I remember the night he proposed to me vividly. There was a candlelight dinner, flowers, a little creativity with the pitch and, of course, a ring. When he asked me to marry him, I didn’t ask about his return on investment (ROI) or how much money or success he would bring me. I went into the marriage with only the relationship in mind and open to the possibility of how it could mutually benefit both of our lives. Successful marriages are deeply rooted in relationships. They require commitment, authenticity, time and patience, consistency and connection. When done well, over time, they can result in trust, credibility, access and increased demand for each other.
Public relations (PR) is much like a marriage. It’s a relationship you are continually building with your audiences, which include employees, customers, service providers and vendors. When done well, it can increase your trust, credibility, access and demand, much like a successful marriage. Regardless of whether you engage in a formal PR program, it exists in your business, because every day you are engaging with your public.
Not all marriages are successful; likewise, not all PR initiatives are successful either, especially when the goals for both are unrealistic or misinterpreted. Many companies will use PR as a tool for marketing, and while this can be done successfully, it can also create confusion in expectations and outcomes. Ideally, companies should do both marketing and PR, because synergistically they work well together. Marketing is focused on specific outcomes and, especially, selling. It can be tested in a short amount of time, the ROI can be tracked, and if it’s not working out, it’s relatively easy to ditch. Using PR as a tool for marketing to sell, sell, sell is not the ideal strategy, especially if the goal is to become an overnight success. It’s rare that a PR campaign will make a million dollars in a few short months.
In business, many companies expect fast, lucrative results. It’s sort of like serial dating. Get in, get results, get out and not have to commit to a long-term relationship. Before you get disillusioned with PR, remember it’s more like a marriage and less like serial dating. Most people wouldn’t dare ask a significant other about his or her ROI during a marriage proposal. Instead, successful partnerships are built with transparency, trust, consistency, taking time to learn about each other and a little humor never hurts. In time, the benefits of a healthy marriage are revealed—sometimes in unexpected ways. PR is much the same way. It’s nearly impossible to track specific ROI, but the benefits it can bring are priceless and something marketing can’t buy.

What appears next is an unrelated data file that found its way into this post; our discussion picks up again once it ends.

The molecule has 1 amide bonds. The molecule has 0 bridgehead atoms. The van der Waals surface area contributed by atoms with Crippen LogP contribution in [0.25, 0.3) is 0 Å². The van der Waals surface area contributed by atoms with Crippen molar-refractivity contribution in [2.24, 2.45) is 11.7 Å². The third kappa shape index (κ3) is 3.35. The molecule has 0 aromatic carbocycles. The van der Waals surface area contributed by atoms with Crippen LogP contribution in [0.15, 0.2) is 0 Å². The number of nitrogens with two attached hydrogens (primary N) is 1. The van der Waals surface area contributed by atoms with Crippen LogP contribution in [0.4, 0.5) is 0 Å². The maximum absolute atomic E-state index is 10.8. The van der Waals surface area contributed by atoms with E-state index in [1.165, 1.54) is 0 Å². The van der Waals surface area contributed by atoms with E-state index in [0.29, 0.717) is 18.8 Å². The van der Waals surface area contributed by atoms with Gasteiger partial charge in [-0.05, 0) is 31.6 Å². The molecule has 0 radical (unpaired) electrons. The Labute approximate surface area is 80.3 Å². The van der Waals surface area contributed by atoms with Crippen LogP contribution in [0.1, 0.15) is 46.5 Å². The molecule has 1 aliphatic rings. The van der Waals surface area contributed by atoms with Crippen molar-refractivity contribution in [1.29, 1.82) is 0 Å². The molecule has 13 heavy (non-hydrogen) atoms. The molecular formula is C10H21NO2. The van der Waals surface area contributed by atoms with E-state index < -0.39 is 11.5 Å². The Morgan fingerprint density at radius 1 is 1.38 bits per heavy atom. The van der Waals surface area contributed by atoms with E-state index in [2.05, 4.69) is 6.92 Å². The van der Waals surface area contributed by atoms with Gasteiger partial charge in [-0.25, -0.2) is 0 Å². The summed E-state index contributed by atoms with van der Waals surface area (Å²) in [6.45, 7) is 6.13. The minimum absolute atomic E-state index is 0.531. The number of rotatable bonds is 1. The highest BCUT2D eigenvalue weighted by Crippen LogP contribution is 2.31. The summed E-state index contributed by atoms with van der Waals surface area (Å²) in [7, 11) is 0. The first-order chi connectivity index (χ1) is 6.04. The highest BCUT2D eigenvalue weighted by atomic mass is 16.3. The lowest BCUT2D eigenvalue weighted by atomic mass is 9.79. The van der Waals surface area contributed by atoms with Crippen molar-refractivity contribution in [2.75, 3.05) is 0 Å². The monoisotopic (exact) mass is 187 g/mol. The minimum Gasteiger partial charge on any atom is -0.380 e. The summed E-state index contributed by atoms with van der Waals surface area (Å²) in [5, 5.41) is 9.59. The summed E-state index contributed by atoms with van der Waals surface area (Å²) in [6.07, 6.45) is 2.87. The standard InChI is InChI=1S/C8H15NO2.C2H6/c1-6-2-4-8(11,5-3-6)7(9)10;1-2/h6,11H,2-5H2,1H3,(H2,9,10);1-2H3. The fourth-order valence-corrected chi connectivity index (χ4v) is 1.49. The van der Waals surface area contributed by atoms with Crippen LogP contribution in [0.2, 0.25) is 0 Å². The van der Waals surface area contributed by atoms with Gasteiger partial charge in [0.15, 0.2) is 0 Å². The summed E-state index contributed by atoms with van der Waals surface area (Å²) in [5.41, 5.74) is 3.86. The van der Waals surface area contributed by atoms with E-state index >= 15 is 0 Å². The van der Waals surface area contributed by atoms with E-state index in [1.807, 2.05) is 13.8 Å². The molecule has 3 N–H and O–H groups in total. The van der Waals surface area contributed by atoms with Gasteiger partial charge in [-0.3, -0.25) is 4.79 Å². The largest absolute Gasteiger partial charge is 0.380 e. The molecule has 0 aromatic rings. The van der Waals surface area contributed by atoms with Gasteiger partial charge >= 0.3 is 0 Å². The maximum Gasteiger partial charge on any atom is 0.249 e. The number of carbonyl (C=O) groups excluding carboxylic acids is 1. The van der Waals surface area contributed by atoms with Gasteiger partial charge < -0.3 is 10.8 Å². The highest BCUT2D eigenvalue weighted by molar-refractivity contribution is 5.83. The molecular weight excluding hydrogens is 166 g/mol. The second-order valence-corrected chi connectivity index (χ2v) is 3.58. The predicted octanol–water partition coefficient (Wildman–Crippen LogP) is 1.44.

In relationships, if you want quick results with specific outcomes, stick with serial dating; it’s like marketing, where you can test the waters quickly and get out fast if it doesn’t work. But if you want exclusivity and commitment, marriage, like PR, takes time, consistency and trust to cultivate and grow. Both serial dating and marriage, like marketing and PR, have their pros and cons. What’s important is that you understand the strategy with both and don’t misuse them for the exact same goals.
Amy Summers launched Pitch Publicity in 2003 in the face of a rapidly changing climate for communication and media relations. She has 20 years of experience working with major clients in the natural products industry to increase visibility and exposure to targeted audiences through national publicity exposure across all mass media outlets, high-level fundraising campaigns and developing key strategic communication strategies. She serves on the board of directors of the University of Florida Alumni Association and the University of Florida College of Journalism and Communications Public Relations Advisory Council. Pitch Publicity is based in New York City.
Hear an audio flash briefing preview of Amy Summers’ SupplySide East presentation: “Do Love and Marriage Go Together Like Marketing and PR?” then join her session, from Noon to 12:20 p.m., April 10 at the SupplySide East Presentation Theater.